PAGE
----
Burden of Dreams
by Jeff Reichert

Dir. Atom Egoyan, Canada, Sony Pictures Classics

If Atom Egoyan weren’t in such a hurry to cram all sorts of up-to-the-minute gewgaws (vidchats, xenophobia, handheld video recorders, even terror attacks) into the unwieldy, disjointed contraption that is his twelfth feature, Adoration, he might have turned out a mildly entertaining, if overly intellectualized piss-take on 1940s B-grade family melodrama—it even comes complete with shimmering Bernard Hermann-esque strings. Adoration‘s the unlikely spawn of Ararat‘s politically correct historical guilt complexes and the lurid classic noir drag of Where the Truth Lies, and while it betters both of its immediate predecessors (generally by leaps and bounds, it must be said), it’s still a fairly silly affair. Imagine a dickless Leave Her to Heaven with a degree in media studies. Compulsive in his inability to abandon his “core concerns”—those things that auteurs are generally required to repeatedly insert into their films, whatever the cost to watchable dramaturgy, which here include screens within screens, the distancing, seductive pull of technology, and the shiftiness of identity—Egoyan clutters a generally workable mystery with the deadly weight of dusty concepts.

Egoyan’s best films jumble narrative and fracture perspectives around certain recurring themes (usually loss, absence, and memory). Until Exotica his actors succeeded more as examples of inspired pornoesque amateurism, but given his tendency of late to write ideas rather than characters, the increasing equality in emphasis between performance and structure has proven deadly. Both Ararat and Where the Truth Lies suffered from weak protagonists: David Alpay’s slim shoulders proved unable to bear the heavy weight of suppressed Armenian genocide, and the latter’s Alison Lohman, though game, wasn’t vamp enough for a role that required tough, knowing sexuality. At Adoration‘s center is an Egoyan male in the Alpay mode—frail, pretty, intellectual, and largely vapid. Devon Bostick’s Simon is a high schooler obsessed with the death of his parents who is goaded by his French teacher (Arsinée Khanjian)—for reasons unknown—into delivering a lengthy monologue to his classmates in which he recasts his family history through the lens of an aborted terror attempt, with his father as the terrorist and his pregnant mother the unwitting bomb mule. As the young’uns do these days, Simon takes his story to the internet, creating an explosive debate that ricochets throughout a set of implausibly staged video chatroom discussions (maybe he should have Tweeted) and back into the nonvirtual world.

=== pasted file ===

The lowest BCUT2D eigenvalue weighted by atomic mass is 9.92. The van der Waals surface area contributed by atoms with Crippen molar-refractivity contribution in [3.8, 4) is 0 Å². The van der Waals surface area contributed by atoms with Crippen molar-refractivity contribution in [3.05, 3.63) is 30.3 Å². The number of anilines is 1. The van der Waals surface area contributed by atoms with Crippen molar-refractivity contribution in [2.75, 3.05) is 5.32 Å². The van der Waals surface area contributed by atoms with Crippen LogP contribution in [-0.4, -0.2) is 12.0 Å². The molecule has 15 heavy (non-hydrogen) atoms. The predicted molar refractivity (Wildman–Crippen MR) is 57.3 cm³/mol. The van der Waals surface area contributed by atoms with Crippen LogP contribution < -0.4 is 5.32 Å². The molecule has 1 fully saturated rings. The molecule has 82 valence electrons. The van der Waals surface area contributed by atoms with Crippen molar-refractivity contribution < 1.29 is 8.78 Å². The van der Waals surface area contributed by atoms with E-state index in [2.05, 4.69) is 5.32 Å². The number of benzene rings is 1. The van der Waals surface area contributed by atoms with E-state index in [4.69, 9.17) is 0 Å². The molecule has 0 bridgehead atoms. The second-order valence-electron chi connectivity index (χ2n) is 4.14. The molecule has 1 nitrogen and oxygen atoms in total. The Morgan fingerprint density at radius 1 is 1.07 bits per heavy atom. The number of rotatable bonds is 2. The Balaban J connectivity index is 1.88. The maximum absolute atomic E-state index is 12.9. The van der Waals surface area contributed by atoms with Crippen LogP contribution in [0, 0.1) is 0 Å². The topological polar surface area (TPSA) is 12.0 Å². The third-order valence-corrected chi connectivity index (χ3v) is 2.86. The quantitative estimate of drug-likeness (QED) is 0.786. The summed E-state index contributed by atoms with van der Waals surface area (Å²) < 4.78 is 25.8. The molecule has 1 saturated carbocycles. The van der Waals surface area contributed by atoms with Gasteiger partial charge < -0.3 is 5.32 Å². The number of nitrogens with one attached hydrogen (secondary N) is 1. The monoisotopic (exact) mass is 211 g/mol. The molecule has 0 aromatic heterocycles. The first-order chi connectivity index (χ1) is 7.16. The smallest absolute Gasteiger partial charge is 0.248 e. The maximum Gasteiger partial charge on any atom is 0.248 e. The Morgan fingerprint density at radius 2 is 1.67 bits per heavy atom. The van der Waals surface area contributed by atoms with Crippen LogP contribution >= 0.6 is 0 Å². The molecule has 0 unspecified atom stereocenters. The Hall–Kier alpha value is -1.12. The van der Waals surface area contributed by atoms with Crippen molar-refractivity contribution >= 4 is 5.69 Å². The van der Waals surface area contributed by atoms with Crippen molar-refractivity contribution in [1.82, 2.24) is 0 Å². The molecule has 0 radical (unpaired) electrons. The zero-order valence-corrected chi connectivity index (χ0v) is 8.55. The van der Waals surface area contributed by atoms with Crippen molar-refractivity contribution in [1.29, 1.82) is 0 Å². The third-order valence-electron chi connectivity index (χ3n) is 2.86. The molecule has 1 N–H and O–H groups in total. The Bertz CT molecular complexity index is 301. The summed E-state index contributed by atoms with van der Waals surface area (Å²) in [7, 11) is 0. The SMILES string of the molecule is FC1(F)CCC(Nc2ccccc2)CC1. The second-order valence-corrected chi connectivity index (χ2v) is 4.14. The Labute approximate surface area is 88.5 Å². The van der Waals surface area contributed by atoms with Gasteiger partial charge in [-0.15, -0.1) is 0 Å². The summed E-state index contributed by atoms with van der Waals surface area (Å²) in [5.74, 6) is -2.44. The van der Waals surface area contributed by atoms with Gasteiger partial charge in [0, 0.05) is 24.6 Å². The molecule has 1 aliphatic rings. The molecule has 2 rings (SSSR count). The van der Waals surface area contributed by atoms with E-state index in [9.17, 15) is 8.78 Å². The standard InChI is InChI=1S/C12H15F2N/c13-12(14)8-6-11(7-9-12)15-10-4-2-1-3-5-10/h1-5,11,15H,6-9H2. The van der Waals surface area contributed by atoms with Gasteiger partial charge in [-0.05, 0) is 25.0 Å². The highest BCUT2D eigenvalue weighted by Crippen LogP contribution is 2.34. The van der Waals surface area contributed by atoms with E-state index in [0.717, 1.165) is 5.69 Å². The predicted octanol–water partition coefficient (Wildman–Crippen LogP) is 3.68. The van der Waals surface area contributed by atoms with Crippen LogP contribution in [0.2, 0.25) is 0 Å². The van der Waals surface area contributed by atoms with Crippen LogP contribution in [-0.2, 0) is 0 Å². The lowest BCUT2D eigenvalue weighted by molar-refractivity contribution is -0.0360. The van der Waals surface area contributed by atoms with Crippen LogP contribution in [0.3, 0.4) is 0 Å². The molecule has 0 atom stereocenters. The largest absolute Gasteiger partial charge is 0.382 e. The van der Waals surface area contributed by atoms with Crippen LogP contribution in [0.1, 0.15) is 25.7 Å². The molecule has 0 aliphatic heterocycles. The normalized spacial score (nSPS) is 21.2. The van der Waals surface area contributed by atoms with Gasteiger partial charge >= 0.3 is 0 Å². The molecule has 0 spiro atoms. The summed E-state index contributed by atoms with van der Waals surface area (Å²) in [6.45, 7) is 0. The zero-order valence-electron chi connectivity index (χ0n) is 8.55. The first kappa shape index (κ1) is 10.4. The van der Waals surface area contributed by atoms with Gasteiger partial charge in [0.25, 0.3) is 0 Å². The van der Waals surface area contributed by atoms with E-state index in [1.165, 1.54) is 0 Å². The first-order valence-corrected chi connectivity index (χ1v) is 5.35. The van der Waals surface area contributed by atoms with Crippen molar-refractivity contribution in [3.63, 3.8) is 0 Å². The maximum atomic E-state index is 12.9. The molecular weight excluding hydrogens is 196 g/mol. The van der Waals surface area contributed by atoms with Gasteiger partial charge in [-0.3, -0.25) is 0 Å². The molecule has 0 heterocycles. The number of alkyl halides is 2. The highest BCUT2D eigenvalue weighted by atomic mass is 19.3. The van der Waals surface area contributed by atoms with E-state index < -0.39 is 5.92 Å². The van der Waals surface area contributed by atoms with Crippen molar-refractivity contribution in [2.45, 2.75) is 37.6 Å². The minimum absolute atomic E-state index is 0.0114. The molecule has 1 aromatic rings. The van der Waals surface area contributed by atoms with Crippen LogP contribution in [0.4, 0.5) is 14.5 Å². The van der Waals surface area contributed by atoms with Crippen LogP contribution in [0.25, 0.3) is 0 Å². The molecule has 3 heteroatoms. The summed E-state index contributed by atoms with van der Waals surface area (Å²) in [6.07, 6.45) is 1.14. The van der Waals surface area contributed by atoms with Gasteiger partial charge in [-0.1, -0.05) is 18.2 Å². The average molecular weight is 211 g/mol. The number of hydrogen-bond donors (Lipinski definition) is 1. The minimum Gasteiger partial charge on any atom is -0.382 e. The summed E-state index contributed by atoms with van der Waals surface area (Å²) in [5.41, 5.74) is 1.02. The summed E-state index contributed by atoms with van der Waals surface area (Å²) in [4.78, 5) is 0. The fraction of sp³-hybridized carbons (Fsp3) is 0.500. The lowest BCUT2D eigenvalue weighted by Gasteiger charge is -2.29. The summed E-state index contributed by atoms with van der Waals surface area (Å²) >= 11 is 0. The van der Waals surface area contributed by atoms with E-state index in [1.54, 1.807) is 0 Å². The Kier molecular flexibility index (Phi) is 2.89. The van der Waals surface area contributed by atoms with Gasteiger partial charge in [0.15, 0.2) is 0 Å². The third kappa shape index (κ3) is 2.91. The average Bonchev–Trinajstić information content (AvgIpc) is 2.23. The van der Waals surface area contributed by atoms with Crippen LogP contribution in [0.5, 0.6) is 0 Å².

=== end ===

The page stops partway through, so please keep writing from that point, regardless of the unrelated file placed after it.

Simon’s monologue doesn’t explain why he now lives with his Uncle Tom (a restrained, careful Scott Speedman ably treading Bruce Greenwood territory), a tow truck driver not over the death of his sister, Simon’s mother (Rachel Blanchard), who harbors a lifetime of anger towards his recently passed father. Speedman far outclasses the largely zombified Bostick, and even goes toe-to-toe with Khanjian’s studied eccentricities on her home turf. The question, as in nearly all of Egoyan’s films, lies in why these three individuals need exist in the same narrative, and Adoration is carefully structured to deliver the answer. Yet even though the finale approaches a warm catharsis uncommon to its director, Adoration still feels unnecessarily muted.

Near Adoration‘s climax, Simon tosses his ever-present handicam onto an impromptu pyre built on the lakeside dock where his mother used to play violin. Amidst the flames, the camera freezes on a shot of his bedridden grandfather, and as the camera burns the screen grows increasingly pixilated, and the surrounding plastic begins to melt. It’s a lovely image and an apt metaphor for the film as a whole: often overdetermined, but never less than watchable. (If one were to remix Adoration sans technology and terror, the family mystery might just register as intriguing in its own right.) Egoyan remains a solid craftsman—the camera’s usually in the right place, pointed at something worthwhile—and the film manages to, at times, punch through its creaky grafted-on conceptual framework. Egoyan’s just finished directing the first screenplay he hasn’t written himself, and even if it’s the product of the scribe who brought us such questionable fare as Fur the collaboration might just be what an imposingly smart, very talented filmmaker might need to shake off the doldrums.

(This article originally appeared on indieWIRE.)